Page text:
Examining women’s status using core demographic and health survey data

Type Journal Article - Women and Families: Evolution of the Status of Women as o Factor ond Consequences of Changes in Fomily Dynamics
Title Examining women’s status using core demographic and health survey data
Publication (Day/Month/Year) 1997
Page numbers 371-420
URL http://www.cicred.org/Eng/Publications/Books/Unesco1997/Unescokishor.pdf
The collection of data on women's status has not been a primary objective of the Demographic and Health Surveys (DHS) program, nor have these data been traditionally used to examine women’s status1. Nevertheless, a large part of the data routinely collected by these surveys can be used very effectively to measure several dimensions of women's status. The use by DHS of a standard questionnaire with only minor modifications for data collection in all countries, permits the development of identical indicators and makes comparisons of
women's status across countries feasible. There are few if any data sets that can compare to the spread and scope of the Demographic and Health Surveys data: since its initiation a decade ago, this program has interviewed over half a million women in 47 countries. In addition, most of these data sets are available for public use. The exploration of non-traditional uses of this vast and easily accessed data source is made particularly imperative in the prevailing stringent financial and budgetary climate which has eroded research funding.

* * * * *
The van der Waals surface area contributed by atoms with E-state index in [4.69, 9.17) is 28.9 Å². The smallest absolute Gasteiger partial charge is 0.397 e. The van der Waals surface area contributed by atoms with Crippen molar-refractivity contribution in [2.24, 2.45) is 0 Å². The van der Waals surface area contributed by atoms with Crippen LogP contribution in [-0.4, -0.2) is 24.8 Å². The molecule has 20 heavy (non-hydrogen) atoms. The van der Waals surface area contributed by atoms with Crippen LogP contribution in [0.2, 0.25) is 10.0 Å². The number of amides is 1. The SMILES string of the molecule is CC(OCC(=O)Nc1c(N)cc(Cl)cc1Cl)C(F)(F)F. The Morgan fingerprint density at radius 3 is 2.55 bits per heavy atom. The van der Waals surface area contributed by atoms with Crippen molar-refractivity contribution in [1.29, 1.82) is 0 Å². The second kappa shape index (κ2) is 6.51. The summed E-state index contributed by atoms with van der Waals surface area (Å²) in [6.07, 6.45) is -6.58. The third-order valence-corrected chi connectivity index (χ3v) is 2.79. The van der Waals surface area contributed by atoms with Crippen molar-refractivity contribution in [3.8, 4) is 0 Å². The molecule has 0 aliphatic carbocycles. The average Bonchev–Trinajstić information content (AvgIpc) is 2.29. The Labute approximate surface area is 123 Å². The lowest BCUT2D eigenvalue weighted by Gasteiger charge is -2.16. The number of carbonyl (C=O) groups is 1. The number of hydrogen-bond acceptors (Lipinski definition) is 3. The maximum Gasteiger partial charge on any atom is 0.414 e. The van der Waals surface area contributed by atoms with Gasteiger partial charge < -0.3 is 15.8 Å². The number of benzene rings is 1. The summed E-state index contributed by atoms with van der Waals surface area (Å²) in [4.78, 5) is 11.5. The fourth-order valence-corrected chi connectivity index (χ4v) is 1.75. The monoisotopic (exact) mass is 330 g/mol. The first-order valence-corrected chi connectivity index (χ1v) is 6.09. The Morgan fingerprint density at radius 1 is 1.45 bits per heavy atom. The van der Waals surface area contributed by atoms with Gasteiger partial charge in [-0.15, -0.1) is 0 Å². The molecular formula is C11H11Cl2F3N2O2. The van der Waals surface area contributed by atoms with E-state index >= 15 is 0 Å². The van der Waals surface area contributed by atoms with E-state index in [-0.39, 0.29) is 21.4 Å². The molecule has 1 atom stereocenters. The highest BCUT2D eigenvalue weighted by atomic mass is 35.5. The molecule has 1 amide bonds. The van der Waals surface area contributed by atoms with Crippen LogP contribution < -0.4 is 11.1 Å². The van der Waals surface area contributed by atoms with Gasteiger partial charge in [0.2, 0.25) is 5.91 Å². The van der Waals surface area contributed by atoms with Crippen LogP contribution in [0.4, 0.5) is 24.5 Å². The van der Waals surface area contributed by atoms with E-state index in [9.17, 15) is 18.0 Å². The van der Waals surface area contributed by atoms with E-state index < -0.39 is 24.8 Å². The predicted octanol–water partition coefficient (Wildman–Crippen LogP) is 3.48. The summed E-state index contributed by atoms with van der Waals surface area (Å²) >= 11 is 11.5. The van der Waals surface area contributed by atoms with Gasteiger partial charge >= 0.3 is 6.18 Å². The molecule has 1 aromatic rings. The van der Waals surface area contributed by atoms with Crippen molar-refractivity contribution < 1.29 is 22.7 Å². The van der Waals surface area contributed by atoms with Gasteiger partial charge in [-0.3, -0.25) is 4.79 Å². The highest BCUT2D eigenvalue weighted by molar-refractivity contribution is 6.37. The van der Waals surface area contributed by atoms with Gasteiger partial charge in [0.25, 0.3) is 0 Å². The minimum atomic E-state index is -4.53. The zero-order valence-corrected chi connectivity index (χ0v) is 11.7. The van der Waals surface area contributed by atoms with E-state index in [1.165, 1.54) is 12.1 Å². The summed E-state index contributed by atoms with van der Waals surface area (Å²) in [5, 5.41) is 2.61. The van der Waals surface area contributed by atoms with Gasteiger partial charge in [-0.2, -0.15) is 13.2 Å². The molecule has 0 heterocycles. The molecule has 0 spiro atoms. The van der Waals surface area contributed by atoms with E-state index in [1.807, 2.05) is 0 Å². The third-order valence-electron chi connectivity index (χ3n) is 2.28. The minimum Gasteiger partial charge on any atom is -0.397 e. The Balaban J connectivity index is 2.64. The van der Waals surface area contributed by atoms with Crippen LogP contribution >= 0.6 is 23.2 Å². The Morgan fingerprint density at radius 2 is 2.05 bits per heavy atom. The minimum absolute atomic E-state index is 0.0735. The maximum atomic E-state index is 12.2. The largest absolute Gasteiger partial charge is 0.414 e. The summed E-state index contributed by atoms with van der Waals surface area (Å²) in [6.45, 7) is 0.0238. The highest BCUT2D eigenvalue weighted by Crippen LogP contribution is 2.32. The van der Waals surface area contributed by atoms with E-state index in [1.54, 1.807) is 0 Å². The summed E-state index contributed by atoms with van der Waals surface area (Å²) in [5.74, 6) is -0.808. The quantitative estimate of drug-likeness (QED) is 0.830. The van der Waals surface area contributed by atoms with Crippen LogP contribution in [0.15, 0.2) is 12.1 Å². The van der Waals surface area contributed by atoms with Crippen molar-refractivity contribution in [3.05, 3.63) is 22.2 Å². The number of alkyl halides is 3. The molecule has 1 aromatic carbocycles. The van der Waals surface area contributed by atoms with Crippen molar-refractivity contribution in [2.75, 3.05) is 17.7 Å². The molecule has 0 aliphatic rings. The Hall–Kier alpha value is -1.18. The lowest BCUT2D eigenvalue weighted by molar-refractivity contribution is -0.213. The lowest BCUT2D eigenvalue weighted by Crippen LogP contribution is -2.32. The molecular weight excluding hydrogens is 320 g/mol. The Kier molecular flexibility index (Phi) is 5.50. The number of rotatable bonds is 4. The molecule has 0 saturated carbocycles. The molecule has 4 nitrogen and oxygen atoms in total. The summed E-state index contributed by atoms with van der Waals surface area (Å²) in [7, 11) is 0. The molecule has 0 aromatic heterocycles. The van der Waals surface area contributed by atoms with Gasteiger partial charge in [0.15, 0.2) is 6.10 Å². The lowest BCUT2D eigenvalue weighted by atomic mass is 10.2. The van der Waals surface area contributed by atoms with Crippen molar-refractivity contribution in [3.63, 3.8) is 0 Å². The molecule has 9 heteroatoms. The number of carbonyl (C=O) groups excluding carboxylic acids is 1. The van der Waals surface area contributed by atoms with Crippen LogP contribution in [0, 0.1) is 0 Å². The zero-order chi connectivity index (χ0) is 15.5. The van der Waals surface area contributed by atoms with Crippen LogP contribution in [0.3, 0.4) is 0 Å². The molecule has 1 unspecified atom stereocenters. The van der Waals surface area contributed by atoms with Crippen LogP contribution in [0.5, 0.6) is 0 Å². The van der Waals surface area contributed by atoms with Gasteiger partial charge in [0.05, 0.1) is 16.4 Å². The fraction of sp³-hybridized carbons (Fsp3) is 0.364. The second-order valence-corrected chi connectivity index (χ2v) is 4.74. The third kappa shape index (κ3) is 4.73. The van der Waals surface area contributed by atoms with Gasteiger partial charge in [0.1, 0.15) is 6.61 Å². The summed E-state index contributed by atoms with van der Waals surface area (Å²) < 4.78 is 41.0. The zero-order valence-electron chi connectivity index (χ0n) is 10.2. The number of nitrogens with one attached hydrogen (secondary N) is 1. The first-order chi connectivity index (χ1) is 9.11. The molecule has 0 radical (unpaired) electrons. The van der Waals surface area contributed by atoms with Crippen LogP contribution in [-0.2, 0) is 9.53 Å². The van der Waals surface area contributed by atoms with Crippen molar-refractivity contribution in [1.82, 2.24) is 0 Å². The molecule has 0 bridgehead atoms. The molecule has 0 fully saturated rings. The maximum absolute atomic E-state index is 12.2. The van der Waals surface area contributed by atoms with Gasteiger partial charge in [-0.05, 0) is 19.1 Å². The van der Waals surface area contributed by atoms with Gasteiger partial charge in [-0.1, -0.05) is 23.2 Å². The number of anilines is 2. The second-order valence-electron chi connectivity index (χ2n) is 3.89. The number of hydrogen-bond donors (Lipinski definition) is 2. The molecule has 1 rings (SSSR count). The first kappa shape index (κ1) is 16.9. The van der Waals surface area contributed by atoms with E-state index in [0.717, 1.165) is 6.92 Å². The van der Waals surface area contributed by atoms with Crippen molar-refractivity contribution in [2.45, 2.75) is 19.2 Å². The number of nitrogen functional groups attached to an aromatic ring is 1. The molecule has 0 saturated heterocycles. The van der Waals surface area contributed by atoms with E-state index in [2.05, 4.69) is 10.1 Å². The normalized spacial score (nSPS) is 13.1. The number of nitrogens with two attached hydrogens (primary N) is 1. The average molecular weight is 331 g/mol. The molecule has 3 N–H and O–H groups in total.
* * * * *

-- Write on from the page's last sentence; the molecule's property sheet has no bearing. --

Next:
Despite the empirical feasibility of comparing women’s status across countries afforded by the Demographic and Health Surveys data, there is legitimate skepticism as to whether cross-country comparisons of women's status are meaningful. For one, there is no one accepted definition of women's status: terms such as women's empowerment, female autonomy, gender
equality, access to and control over resources and even prestige have all been used to define women's status in the literature. In addition, women's status is multi-faceted, making it difficult to measure uniquely: not only can it vary along different dimensions such as decision-making power, freedom of movement, access to education, etc., but it can also vary between the different spheres in which women function, such as the domestic and non-domestic (Mason, 1986; Whyte, 1978). This implies that women may score high on one dimension of
women's status while simultaneously scoring low on another; they could also have high status in one sphere of operation but not in another. This multidimensionality undoubtedly confounds attempts to compare women's status across countries. The interaction of the cultural context with the cogency of different indicators of women's status also adds to the confusion, since factors that contribute to high status in one cultural setting may have no relevance or may even lower women's status in another. For example, the practice of consanguineous marriages appears to correlate positively with women's higher status in the southern states of India (Dyson and Moore, 1983), but is cited as a reflection of women's lower status in the Middle East (Moghadam, 1992).

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